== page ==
A sample text widget

Etiam pulvinar consectetur dolor sed malesuada. Ut convallis euismod dolor nec pretium. Nunc ut tristique massa.

Nam sodales mi vitae dolor ullamcorper et vulputate enim accumsan. Morbi orci magna, tincidunt vitae molestie nec, molestie at mi. Nulla nulla lorem, suscipit in posuere in, interdum non magna.

“3:10 to Yuma”

James Mangold’s “3:10 to Yuma” succeeds on so many levels that I predict it will earn Oscar nominations for Best Picture, Best Director, Best Actor, Best Supporting Actor and Cinematography. It’s that good.

The film stars Russell Crowe and Christian Bale as notorious outlaw and desperate rancher, respectively, whose lives become fatefully intertwined and changed forever.

It’s a remake of a 1957 classic Western directed by Delmer Daves and starring Glenn Ford and Van Heflin as the bad and the good. I haven’t seen the 1957’s version, but I suspect this may be one remake that actually surpasses the original. The film is based on a short story by screenwriter and master storyteller, Elmore Leonard.

Crowe’s and Bale’s performances are flawless. Crowe is Ben Wade—a ruthless killer and thief who leads an equally nefarious gang on crime sprees throughout the West. He is the man you should hate, but part of you longs for his redemption. He is too handsome to be pure evil, and he is an artist, which means he must have a soul somewhere. But, he chooses to saunter through the world without a conscience, discarding his pencil sketches as easily as the lives he takes.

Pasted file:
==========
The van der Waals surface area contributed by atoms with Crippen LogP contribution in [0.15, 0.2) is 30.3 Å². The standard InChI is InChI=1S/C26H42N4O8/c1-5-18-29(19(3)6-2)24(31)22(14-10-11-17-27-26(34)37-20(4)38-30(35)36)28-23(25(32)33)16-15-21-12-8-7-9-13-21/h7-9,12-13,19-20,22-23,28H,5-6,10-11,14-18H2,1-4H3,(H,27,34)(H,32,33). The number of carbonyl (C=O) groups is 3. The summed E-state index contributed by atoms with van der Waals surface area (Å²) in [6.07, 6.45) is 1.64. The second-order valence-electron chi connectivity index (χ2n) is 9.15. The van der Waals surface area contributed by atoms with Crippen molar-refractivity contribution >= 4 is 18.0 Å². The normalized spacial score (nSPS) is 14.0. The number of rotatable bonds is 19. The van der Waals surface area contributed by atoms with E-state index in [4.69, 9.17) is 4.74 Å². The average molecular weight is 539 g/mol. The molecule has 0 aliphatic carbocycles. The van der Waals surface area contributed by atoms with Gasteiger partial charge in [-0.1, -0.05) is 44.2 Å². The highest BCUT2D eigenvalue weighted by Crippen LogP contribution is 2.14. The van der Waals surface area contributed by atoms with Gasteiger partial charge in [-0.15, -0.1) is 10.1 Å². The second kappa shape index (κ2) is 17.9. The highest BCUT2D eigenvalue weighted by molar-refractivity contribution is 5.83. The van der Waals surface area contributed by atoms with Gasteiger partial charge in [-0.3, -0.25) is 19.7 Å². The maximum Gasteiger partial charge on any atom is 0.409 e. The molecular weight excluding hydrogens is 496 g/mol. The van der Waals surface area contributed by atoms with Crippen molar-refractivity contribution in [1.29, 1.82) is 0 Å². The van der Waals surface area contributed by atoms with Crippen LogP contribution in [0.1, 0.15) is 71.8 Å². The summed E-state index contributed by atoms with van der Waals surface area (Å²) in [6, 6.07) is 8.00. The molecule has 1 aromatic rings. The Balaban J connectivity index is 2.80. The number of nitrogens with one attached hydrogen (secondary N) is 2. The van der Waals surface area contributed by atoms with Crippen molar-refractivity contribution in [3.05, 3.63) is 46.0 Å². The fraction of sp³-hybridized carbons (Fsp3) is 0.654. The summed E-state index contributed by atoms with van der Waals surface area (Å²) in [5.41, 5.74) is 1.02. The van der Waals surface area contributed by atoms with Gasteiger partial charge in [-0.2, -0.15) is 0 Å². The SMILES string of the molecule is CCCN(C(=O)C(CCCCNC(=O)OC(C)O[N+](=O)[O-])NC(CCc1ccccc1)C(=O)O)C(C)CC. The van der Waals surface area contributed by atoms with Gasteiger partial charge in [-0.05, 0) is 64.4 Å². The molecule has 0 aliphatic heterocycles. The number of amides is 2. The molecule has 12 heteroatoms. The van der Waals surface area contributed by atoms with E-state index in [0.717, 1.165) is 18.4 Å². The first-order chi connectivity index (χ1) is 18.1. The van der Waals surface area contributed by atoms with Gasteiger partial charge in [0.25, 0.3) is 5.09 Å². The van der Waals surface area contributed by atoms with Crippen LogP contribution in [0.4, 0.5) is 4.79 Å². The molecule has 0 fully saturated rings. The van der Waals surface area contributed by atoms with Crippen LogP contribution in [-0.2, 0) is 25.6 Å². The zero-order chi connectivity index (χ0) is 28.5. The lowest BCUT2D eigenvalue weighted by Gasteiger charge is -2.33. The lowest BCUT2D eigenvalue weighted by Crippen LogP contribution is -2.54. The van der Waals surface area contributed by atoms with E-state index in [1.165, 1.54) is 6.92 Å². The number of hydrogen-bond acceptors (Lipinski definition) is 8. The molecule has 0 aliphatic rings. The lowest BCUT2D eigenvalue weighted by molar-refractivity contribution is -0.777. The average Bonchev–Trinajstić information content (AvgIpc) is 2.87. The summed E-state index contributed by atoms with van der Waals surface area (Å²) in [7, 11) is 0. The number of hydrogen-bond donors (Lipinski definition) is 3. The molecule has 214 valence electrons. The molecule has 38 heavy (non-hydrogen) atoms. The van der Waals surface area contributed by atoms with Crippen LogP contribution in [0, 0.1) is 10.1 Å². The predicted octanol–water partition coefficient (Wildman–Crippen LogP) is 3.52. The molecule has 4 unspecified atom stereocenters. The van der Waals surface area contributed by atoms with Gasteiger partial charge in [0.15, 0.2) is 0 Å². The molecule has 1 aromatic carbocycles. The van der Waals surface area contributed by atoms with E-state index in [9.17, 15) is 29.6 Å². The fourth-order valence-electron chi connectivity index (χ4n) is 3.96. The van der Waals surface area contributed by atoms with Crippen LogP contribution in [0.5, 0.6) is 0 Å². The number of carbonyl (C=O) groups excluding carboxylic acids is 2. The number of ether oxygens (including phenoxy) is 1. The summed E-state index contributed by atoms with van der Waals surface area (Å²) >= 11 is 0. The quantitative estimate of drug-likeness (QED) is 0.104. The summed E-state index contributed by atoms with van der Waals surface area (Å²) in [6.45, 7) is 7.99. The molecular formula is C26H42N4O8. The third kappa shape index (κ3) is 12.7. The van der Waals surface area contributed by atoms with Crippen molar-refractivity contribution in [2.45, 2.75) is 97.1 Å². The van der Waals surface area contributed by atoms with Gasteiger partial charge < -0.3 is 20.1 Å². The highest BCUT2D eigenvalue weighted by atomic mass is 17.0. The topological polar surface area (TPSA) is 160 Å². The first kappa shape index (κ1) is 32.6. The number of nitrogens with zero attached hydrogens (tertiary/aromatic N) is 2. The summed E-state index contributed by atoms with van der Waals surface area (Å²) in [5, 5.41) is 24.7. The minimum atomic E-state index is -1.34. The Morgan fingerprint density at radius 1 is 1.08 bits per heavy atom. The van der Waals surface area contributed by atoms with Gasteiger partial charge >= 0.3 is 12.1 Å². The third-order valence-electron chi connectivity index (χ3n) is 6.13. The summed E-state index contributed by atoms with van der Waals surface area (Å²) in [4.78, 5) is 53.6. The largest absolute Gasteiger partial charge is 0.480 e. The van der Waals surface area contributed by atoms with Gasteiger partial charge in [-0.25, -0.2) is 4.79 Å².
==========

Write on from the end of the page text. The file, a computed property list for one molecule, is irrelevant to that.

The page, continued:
Bale is Dan Evans, a one-legged Civil War veteran, a family man and rancher, who is struggling to save his land and feed his family. Evans’ life is crumbling, and he doesn’t know how to hold it together. When Ben Wade is captured, Evans volunteers to help escort him to prison and bring him to justice. Evans knows the dangers, but he feels he has nothing to lose. He is blinded by his desperation.

“3:10 to Yuma” is one of those films that movie buffs love to analyze—it’s rich in symbolism, foreshadowing and deeply developed characters. Great movies are often simple stories that involve complex characters. They leave us a little better able to distinguish between the good and the bad, both in others and in ourselves. “Yuma” reminds us why we love film, and why we love Westerns.

1 comment to “3:10 to Yuma”

  • avi

    “Great movies are often simple stories that involve complex characters.” This is a remarkable comment, thanks for writing it 🙂